Hacking your phone and installing custom ROMs is a riveting pastime, packed with thrills, danger and plenty of skipped heartbeats. It can also give you a user interface that's slicker, faster and generally more suited to your own tastes. But even the most dedicated hacker sometimes wants to repent and return to the official software, and here I'll show you how.
The past few months have seen an explosion in the number ofcustom ROMs for the , largely down to the fact that Samsung -- along with the mobile networks that control the updates -- made a pig's ear of getting Ice Cream Sandwich onto the S2. So last month we published a guide on .
That situation has changed and all of the major UK networks have now upgraded their S2s to the latest iteration of Google's software. That means you can legitimately get a taste of the new ice-cool OS without having to void your warranty by flashing firmware.
If you're one of the many impatient people who have already installed a custom 4.0 ROM to your phone, then you may well be sat there wondering how you can get your beloved blower back on the straight and narrow with the officially sanctioned update. Fear not, read on and you'll learn how, plus a whole lot more besides.
First up, you'll need to make sure that you have the latest Samsung drivers installed on your PC, otherwise your phone won't be recognised. Samsung's site has the stuff you need, so point your browser there if you're unsure.
Next up is Odin, which is the piece of software that handles the magical process of flashing firmware to your phone. Download Odin here.
Finally, you'll want the firmware you wish to flash. Unless you're especially smitten with the additional bloatware your particular network operator sees fit to install on its Galaxy S2s, you're best off going with the unbranded UK 4.0.3 firmware, which can be downloaded from here. If you'd rather use a carrier-branded offering, have a look around this thread to find the one you're after.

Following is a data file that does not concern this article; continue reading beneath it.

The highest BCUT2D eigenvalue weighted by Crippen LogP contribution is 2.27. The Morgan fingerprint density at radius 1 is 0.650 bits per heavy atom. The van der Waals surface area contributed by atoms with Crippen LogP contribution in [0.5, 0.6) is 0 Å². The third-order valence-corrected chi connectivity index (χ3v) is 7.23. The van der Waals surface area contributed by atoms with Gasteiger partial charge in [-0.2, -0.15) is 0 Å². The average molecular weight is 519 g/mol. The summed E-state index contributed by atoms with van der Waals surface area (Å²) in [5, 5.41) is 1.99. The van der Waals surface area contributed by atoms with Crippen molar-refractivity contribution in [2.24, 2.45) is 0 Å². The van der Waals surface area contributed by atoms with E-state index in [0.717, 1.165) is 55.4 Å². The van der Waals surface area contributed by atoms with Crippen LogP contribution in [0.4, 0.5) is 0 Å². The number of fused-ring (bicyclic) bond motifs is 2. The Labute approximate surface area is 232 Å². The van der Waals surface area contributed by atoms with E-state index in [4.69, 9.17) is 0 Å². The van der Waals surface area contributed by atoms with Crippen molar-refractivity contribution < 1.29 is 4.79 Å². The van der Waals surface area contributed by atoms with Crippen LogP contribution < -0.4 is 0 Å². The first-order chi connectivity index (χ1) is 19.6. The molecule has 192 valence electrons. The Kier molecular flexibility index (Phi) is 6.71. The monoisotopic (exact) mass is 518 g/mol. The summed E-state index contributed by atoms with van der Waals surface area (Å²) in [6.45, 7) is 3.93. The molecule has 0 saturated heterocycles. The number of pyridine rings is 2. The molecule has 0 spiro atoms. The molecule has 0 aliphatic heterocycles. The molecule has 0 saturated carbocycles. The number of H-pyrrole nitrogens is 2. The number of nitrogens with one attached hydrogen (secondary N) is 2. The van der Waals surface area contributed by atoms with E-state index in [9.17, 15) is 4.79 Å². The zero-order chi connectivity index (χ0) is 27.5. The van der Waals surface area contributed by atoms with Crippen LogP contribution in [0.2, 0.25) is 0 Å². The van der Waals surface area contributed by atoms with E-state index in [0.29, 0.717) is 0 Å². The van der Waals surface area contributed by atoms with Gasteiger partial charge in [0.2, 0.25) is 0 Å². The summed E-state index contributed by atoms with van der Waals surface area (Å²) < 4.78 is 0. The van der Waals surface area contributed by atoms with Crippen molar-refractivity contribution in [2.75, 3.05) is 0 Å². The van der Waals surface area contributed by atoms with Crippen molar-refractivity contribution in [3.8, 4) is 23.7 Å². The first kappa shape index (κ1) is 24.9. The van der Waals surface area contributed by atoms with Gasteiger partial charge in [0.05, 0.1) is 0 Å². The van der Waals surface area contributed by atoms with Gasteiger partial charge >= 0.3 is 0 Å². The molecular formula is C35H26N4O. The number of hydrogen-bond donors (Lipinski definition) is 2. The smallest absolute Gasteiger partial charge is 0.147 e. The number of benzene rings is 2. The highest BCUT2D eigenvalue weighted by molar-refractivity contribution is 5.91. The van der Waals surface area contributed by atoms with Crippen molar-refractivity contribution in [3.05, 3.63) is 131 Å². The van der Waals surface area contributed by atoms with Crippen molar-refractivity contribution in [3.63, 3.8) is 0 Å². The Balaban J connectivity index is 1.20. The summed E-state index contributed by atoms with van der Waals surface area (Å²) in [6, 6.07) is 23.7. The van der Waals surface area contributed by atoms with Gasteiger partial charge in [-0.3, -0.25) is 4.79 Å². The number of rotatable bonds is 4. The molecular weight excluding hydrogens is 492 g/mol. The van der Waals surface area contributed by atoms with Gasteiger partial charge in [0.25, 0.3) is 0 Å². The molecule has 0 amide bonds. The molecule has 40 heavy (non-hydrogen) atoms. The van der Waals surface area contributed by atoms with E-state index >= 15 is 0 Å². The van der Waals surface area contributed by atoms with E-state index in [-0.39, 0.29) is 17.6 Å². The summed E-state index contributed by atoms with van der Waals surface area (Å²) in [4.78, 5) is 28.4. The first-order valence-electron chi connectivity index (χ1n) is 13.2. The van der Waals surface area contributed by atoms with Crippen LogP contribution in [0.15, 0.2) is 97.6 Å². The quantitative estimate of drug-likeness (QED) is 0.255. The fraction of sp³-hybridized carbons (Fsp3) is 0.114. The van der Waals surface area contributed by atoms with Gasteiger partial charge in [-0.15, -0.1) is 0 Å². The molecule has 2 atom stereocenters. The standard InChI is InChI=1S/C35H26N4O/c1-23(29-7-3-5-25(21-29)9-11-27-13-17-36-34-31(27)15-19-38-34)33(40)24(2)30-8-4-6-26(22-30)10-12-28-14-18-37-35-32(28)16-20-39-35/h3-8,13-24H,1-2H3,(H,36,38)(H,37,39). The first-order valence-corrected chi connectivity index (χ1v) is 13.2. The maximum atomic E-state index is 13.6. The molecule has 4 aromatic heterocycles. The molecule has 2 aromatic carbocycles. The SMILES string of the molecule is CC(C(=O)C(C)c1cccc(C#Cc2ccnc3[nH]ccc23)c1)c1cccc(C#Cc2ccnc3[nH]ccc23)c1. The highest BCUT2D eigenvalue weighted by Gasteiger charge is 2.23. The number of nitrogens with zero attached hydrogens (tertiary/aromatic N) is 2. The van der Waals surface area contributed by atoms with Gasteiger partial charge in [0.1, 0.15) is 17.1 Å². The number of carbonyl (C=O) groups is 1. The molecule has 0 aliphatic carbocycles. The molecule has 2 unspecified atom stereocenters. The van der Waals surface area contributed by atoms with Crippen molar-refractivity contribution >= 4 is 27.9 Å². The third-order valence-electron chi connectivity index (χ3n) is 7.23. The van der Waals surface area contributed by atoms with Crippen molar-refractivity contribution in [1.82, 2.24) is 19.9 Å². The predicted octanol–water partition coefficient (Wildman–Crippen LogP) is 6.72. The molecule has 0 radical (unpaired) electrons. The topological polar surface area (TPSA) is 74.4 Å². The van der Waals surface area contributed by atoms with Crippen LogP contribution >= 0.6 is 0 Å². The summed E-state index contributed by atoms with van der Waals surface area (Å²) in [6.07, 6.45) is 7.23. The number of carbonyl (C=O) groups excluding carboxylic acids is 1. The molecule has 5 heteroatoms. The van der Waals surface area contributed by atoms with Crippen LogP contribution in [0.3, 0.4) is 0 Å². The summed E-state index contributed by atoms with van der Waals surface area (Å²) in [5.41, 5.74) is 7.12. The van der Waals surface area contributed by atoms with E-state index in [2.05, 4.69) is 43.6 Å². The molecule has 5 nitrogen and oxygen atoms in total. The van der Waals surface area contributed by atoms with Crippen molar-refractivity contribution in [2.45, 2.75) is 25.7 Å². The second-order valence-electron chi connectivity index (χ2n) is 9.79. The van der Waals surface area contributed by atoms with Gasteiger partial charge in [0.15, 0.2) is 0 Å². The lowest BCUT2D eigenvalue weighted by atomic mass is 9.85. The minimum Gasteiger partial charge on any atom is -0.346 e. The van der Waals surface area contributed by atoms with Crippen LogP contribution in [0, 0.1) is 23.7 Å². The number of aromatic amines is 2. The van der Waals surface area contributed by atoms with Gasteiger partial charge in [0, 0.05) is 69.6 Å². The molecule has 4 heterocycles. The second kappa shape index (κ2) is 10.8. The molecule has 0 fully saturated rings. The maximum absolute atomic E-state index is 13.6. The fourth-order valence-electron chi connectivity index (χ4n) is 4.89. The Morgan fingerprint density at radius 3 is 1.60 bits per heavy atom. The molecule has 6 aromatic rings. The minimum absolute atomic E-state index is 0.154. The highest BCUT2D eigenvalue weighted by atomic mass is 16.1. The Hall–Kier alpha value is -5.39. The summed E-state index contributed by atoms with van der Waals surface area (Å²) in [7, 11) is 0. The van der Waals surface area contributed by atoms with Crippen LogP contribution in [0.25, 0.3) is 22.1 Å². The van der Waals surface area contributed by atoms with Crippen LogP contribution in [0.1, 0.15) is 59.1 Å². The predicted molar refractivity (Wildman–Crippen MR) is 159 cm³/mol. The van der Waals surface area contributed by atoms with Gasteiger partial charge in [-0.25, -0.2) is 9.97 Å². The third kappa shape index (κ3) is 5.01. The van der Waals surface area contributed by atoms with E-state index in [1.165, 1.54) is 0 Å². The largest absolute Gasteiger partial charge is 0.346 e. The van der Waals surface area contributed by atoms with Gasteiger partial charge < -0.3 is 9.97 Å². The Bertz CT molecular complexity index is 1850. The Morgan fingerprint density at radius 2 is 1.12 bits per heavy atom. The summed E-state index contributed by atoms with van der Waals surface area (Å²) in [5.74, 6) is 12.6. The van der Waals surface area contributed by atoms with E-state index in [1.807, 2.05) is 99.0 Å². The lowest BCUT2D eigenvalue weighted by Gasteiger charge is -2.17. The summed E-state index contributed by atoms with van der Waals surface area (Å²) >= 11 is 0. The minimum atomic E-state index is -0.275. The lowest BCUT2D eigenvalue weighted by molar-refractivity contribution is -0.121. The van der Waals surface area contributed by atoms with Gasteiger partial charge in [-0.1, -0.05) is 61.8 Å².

Restoring stock firmware to your phone
Before you attempt to do any of the steps outlined below, make sure that Samsung's Kies software is not running on your machine. Kies has an unfortunate tendency to cause problems when Odin is attempting to communicate with your device, so ensure it is either disabled or uninstalled entirely. It's also worth noting that following the steps outlined below could wipe your handset, so be sure to back up anything you don't want to lose, just in case.
Once you've got everything set up correctly, completely switch off your phone. Once it's off, press the volume down button, home button and power button together. Use the volume up key to place the phone in Download Mode and you're ready to flash that lovely stock firmware to your device. Connect your phone to your computer using a standard micro-USB cable. If you get a message informing you that your phone hasn't been installed correctly, you'll need to grab those Samsung drivers we alluded to earlier.
Open up Odin and click the 'PDA' button. Find the official 4.0.3 firmware you downloaded to your computer moments previously and select it. Note that this file has been compressed, so you may need to install WinRAR to extract it before loading into Odin. WinRAR is available as a free trial and can be downloaded here. Once installed, you should be able to extract the firmware by right-clicking it and selecting the WinRAR option from the menu. Having selected your extracted firmware in Odin, ensure that only the 'Auto Reboot' and 'F. Reset Time' boxes are ticked in Odin's user interface, then click start.
Odin will work its magic and flash the official firmware to your device. Once it's finished, your phone will reboot automatically, and you'll be the proud owner of a Galaxy S2 with stock (and all-above-board) Ice Cream Sandwich firmware.
What if it all goes wrong?
Of course, when you're playing around with firmware, there's always the risk that your handset will go belly up. Panic not!.
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Updated: Broken links fixed and information added on how to extract the compressed firmare before selecting it in Odin.